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A business person would say ‘time is money.’So what does a coach say? 'Time is medals?'If time is money, or time is medals, how are you using yours? Is the time you are spending with your athletes valuable?Let’s use a business analogy to help my intended message;If you wanted to start a business, and you had a full team of investors to support you, you would have an advantage over an individual without much capital.If you have a ‘talented' athlete to train, you have an advantage over a coach with a less ‘talented’ athlete.
YOU HAVE AN ADVANTAGE, BUT ADVANTAGES DON’T ALWAYS CORRELATE WITH SUCCESS AND WINNING.
In any realm (business, coaching etc.) productivity will always trump activity. 'Talented' athletes and coaches who train unproductively are no match for an optimised training program and an athlete with a furious work ethic, even if the athlete themselves isn’t as ‘talented.’Productive training means making great use of time to get closer towards goals.Therefore being ‘busy', and being ‘productive' are two different things.'A rocking chair keeps moving but doesn’t make progress.’The simple formula is this:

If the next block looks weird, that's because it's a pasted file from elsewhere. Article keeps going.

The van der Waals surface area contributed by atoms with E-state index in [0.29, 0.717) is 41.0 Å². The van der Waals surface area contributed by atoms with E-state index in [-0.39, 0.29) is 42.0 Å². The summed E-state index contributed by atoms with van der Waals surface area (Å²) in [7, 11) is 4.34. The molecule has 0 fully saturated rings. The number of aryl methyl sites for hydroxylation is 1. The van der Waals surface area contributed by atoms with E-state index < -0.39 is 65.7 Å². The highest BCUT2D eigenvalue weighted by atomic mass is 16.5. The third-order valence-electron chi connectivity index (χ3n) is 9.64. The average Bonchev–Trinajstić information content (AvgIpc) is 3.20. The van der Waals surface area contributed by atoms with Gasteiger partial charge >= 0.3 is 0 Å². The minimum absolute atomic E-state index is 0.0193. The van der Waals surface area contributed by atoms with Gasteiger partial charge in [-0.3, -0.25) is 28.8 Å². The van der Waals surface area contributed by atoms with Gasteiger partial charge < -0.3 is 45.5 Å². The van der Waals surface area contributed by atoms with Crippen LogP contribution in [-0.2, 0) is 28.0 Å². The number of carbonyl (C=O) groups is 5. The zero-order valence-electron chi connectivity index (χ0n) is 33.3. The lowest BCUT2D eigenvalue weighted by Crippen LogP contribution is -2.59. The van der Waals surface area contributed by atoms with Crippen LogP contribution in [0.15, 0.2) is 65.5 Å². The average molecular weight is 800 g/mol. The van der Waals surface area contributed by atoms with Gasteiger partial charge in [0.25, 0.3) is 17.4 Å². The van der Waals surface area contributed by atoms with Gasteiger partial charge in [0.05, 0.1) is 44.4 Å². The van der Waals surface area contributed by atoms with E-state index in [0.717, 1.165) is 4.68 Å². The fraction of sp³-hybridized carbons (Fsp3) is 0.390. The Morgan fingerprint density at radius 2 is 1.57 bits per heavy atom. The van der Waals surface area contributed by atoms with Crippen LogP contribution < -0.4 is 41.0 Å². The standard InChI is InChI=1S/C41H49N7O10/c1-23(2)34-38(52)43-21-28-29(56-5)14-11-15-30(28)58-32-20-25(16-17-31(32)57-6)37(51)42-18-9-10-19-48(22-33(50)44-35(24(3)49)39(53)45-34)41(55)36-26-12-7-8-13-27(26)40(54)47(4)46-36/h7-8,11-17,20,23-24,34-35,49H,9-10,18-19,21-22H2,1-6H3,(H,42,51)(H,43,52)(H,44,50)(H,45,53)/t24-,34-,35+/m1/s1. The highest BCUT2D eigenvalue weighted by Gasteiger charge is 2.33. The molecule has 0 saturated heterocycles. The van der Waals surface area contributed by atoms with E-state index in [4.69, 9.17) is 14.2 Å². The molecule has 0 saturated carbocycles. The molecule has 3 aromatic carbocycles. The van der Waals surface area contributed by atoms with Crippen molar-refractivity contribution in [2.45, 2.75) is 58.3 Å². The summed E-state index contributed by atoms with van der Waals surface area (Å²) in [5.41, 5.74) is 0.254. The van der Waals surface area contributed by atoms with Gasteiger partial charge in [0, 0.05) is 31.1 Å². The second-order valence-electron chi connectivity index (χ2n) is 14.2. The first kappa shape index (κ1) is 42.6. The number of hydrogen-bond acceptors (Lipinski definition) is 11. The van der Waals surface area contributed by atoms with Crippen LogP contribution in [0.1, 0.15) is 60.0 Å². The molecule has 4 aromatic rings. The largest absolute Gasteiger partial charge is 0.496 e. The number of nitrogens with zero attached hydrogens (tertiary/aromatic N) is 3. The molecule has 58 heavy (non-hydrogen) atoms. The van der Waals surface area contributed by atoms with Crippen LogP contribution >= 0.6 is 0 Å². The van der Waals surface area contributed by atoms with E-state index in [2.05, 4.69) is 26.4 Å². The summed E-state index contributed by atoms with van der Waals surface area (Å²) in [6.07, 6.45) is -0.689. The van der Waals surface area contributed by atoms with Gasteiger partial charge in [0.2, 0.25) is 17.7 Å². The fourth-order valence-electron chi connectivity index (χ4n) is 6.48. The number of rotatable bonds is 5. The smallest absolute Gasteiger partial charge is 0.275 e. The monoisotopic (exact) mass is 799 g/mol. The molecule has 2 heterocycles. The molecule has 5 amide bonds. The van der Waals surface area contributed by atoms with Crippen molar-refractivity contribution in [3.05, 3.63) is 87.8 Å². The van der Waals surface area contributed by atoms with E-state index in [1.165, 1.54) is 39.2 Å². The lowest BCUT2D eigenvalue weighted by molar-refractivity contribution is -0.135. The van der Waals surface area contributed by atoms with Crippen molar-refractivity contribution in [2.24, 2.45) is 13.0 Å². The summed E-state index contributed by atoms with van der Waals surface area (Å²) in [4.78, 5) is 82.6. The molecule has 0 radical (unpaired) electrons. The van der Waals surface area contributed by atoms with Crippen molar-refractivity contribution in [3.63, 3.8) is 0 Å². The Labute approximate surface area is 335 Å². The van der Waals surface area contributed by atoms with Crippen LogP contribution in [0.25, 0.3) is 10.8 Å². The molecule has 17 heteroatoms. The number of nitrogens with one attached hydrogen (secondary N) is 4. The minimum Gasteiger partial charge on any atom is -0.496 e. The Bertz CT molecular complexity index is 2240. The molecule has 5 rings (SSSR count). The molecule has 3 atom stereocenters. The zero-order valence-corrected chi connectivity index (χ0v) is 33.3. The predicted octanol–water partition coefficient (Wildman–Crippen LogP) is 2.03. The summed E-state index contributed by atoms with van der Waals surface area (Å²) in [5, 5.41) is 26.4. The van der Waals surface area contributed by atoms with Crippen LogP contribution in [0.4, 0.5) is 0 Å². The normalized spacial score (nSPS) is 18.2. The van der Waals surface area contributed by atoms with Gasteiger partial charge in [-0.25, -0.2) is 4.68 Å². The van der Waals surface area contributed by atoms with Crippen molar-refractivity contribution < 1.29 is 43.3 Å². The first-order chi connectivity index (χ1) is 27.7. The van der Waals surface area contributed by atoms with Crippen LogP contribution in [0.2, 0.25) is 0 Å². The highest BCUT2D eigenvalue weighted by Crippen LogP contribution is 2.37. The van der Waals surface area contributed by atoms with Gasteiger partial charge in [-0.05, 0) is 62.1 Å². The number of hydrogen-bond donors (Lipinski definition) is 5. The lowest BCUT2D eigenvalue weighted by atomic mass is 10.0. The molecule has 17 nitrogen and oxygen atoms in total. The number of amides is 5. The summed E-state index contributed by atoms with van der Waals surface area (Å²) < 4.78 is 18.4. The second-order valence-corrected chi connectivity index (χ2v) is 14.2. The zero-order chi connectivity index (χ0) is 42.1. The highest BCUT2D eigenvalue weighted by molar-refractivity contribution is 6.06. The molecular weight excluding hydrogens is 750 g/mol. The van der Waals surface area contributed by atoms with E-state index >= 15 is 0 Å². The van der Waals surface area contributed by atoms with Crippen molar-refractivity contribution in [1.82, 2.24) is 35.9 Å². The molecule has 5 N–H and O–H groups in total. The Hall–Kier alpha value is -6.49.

Time + Beneficial Activity = Progress
It sounds like common sense but it’s not common practice, as what we often see is this …
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Great post Nick. I often make the point that time is the limiting factor - many things will improve you, but if you have limited time then you need to be as efficient as humanly possible. This post takes it another step.I particularly like the mention of fun. Fundamentals and physical development aren't fun to coach (for most). I was once in a gym where a squad was doing physical training under the supervision of a junior coach. I asked the squad's head coach if they were doing the exercises as they were supposed to (in my opinion they were not). The coach said, "oh, no, but that's what they always do." I couldn't help but think the standards on physical conditioning were different to technical development, because they weren't as much fun.
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